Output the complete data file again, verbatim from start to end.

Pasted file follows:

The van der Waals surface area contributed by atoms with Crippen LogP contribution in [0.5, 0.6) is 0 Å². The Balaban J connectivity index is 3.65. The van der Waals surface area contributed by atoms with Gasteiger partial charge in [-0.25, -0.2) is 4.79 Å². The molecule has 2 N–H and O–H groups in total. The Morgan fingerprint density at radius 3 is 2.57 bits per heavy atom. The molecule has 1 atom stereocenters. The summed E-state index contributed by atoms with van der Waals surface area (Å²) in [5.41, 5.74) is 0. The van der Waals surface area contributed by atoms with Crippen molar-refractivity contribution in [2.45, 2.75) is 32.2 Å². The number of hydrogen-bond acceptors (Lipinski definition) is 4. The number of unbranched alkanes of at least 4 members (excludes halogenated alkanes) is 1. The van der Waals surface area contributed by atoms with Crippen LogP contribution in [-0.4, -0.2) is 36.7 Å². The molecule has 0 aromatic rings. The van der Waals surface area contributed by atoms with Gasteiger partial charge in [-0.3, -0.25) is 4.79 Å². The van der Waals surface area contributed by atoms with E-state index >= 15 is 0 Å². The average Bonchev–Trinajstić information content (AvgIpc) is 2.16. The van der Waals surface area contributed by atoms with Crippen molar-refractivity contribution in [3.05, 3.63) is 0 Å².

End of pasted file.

The van der Waals surface area contributed by atoms with Crippen LogP contribution in [0.5, 0.6) is 0 Å². The Balaban J connectivity index is 3.65. The van der Waals surface area contributed by atoms with Gasteiger partial charge in [-0.25, -0.2) is 4.79 Å². The molecule has 2 N–H and O–H groups in total. The Morgan fingerprint density at radius 3 is 2.57 bits per heavy atom. The molecule has 1 atom stereocenters. The summed E-state index contributed by atoms with van der Waals surface area (Å²) in [5.41, 5.74) is 0. The van der Waals surface area contributed by atoms with Crippen molar-refractivity contribution in [2.45, 2.75) is 32.2 Å². The number of hydrogen-bond acceptors (Lipinski definition) is 4. The number of unbranched alkanes of at least 4 members (excludes halogenated alkanes) is 1. The van der Waals surface area contributed by atoms with Crippen LogP contribution in [-0.4, -0.2) is 36.7 Å². The molecule has 0 aromatic rings. The van der Waals surface area contributed by atoms with Gasteiger partial charge in [-0.3, -0.25) is 4.79 Å². The van der Waals surface area contributed by atoms with E-state index >= 15 is 0 Å². The average Bonchev–Trinajstić information content (AvgIpc) is 2.16. The van der Waals surface area contributed by atoms with Crippen molar-refractivity contribution in [3.05, 3.63) is 0 Å².